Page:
Combining aspects of drawing, painting, still-life, geometric abstraction, collage and performance with sculpture, artist Roland Hicks transforms two galleries at Hastings Contemporary this autumn.
Working directly on sea-facing walls, Hicks creates the illusion of a flimsy patchwork of found materials, as if someone with rudimentary carpentry skills had hastily assembled a barrier out of whatever came to hand, inviting visitors to interpret the result as they see it themselves. Is it merely an act of folly? Perhaps an inadequate response to rising sea levels, or a paranoid reinforcement against supposed invaders? Some onlookers may see The Fourth Wall as a comment on the need for make do and mend resourcefulness during the cost of living crisis, or a critique on consumerism and wastefulness.
Hicks creates The Fourth Wall in two phases, the first in Hastings Contemporarys Gallery 7, with the second taking over an entire wall in Gallery 6. The preliminary stage begins by marking out a geometric design, then masking off and painting different shades and colours to suggest different doors, panels and other materials that could be used to fashion a maskeshift barrier. The process of adding details then continues until the illusion of a ramshackle assortment of found materials is complete.
The Fourth Wall refers both to the literal description of the number of walls in each room, as well as the theatrical tradition of breaking the illusionary fourth wall between a stage and an audience. During the initial part of the show the public is still able to see some of the creative processes involved taking place - at which point I will be both building and breaking the fourth wall simultaneously, Hicks explains.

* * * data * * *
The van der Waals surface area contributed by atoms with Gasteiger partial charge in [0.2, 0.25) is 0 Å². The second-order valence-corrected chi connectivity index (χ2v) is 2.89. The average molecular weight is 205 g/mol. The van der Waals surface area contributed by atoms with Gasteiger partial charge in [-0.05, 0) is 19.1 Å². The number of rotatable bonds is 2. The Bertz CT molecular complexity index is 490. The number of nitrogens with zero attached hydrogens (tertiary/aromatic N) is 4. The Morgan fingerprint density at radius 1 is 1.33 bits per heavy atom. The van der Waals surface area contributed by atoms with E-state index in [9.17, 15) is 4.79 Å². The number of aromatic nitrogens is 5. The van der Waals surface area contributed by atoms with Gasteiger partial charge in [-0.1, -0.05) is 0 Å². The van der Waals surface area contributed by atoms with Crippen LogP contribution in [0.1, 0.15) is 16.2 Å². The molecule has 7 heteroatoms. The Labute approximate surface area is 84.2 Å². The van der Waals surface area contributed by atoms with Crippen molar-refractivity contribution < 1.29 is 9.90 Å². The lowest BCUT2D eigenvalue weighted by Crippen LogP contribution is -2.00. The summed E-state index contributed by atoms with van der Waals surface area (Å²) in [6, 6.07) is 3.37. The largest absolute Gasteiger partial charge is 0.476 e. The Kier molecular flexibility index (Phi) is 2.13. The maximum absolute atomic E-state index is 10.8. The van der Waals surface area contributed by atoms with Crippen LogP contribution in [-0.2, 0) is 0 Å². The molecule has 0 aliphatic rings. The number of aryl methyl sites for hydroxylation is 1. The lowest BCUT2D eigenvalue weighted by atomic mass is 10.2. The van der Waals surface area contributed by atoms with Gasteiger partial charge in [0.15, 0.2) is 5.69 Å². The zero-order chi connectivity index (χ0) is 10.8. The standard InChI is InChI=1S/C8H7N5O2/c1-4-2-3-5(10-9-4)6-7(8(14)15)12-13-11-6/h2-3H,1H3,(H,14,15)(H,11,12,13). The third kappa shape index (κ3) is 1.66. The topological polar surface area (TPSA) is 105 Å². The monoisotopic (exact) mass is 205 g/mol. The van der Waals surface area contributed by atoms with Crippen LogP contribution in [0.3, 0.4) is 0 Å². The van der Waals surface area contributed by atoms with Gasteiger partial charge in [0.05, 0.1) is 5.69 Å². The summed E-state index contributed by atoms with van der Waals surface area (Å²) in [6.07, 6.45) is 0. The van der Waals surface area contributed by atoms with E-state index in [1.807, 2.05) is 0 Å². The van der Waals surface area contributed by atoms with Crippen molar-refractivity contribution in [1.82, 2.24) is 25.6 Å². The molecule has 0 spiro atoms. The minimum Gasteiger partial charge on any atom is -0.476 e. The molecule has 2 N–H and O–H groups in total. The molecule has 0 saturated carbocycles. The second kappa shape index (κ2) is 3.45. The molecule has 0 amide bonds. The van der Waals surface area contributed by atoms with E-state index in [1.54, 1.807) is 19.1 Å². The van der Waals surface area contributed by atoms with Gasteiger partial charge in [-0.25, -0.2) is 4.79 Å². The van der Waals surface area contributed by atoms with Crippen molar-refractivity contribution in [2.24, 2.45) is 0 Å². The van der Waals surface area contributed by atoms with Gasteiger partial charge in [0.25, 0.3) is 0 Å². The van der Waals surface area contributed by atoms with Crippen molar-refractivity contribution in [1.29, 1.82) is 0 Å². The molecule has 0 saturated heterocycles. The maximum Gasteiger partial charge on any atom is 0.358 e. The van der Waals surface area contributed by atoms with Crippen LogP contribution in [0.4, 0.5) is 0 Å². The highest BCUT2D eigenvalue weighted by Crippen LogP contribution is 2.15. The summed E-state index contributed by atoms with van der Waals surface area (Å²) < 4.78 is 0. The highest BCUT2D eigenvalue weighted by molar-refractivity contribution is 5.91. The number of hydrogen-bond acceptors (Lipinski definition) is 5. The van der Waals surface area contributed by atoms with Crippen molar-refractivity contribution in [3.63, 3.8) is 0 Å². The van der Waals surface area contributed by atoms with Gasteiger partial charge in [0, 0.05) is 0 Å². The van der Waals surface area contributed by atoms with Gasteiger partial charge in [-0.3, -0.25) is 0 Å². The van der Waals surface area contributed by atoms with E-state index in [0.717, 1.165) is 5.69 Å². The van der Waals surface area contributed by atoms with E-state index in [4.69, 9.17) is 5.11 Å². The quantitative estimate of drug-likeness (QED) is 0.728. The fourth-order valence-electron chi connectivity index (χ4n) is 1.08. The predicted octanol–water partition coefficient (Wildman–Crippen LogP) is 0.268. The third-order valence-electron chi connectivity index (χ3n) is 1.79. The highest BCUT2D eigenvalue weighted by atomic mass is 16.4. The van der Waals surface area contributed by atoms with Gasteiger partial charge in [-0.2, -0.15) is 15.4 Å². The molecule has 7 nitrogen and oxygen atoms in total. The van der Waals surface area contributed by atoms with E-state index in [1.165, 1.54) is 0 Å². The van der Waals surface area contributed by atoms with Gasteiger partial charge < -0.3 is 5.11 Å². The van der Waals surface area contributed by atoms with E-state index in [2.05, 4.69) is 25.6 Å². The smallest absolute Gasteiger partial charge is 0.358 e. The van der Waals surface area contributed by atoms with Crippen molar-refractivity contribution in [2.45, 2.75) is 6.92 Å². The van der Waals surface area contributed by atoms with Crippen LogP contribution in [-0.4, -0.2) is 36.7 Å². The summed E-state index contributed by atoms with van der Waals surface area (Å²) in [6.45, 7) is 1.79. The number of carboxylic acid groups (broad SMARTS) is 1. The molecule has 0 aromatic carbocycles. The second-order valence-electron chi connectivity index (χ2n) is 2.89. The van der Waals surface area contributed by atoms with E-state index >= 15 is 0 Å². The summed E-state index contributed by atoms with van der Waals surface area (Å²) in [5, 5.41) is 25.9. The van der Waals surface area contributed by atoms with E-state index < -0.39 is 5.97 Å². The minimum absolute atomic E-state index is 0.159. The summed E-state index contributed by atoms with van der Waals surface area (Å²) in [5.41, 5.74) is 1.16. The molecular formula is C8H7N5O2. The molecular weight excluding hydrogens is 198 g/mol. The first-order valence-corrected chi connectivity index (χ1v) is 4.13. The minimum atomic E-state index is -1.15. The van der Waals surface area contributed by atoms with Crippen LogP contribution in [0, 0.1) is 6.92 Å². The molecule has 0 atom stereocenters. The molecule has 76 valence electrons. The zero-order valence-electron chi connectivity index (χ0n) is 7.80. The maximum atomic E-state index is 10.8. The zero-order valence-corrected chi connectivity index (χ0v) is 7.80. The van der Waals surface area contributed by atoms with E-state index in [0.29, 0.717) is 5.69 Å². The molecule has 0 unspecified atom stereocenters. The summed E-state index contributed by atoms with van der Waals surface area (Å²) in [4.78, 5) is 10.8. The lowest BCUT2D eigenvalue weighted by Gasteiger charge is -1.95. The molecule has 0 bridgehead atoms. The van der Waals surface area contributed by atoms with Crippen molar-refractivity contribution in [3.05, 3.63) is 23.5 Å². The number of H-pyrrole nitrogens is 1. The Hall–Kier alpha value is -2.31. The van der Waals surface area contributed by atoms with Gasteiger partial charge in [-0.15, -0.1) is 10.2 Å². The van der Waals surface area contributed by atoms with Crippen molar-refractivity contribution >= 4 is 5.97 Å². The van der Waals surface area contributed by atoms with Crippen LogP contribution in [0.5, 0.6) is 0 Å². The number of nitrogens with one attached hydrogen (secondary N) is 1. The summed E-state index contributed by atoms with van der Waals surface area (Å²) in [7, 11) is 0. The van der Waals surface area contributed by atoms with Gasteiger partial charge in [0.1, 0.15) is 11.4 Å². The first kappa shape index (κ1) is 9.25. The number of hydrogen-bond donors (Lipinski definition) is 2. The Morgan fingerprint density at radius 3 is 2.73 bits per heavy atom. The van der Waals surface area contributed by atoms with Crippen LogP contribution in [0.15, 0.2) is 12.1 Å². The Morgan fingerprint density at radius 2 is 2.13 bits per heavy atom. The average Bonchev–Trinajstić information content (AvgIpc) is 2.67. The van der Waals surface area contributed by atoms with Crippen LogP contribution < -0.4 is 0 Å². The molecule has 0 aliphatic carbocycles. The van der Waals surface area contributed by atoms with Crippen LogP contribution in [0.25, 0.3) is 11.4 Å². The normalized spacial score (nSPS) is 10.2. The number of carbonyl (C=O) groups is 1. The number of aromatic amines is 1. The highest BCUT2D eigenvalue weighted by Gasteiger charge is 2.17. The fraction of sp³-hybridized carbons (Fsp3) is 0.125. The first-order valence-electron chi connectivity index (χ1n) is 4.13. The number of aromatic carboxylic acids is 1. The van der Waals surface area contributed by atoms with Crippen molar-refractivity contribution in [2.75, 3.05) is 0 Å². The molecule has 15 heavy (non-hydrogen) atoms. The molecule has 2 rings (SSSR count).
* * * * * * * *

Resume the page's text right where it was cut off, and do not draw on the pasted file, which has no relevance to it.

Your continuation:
He adds: All illusionistic art involves some kind of deception. These walls will effectively be built from misinformation and misdirection.
His work often includes playful, art historical references and homages to influential artists and movements, normally 20th- century geometric abstraction. Here, visitors might detect a sense of Kurt Schwitters (1887-1948) and his Elterwater Merz Barn (1947-8) - which incorporated found items into a Cumbrian stone barns end wall and Robert Rauschenbergs (1925-2008) Combines - which as their collective title suggests were a series of freestanding and wall-hung mixed-media pieces created between 1954 and 1964.
Hicks has also made three new totemic sculptural artworks which appear to be made out of discarded planks from the distinctive fishermens net stores on Hastings Stade, beside the gallery. About these, Hicks states: Id been struck by the black, light-absorbing surfaces of the huts, which reminded me of charcoal. This seemed appropriate for an exhibition that had its roots in a drawing prize.
The Fourth Wall will certainly be ambiguous. Enigmatic even. As Hicks says: I definitely prefer art that keeps asking interesting questions rather than trying to offer up easy answers or obvious explanations. Though, if I had to pin it down, I think Id say that this show, like the rest of my work, probably all revolves around the slippery notion of truthfulness, both in art and life in general.
Liz Gilmore, Director of Hastings Contemporary says: Roland Hicks is the third winner of the brilliant initiative the biennial Evelyn Williams Drawing Award. Hicks creative invention stood out to the selection panel and we are now thrilled to be showcasing the works which have been developed as a consequence of this award. Hicks distinctive and playful sculptural paintings will likely challenge and delight our visitors. We are thrilled that aspects of the work will be made by Hicks in situ.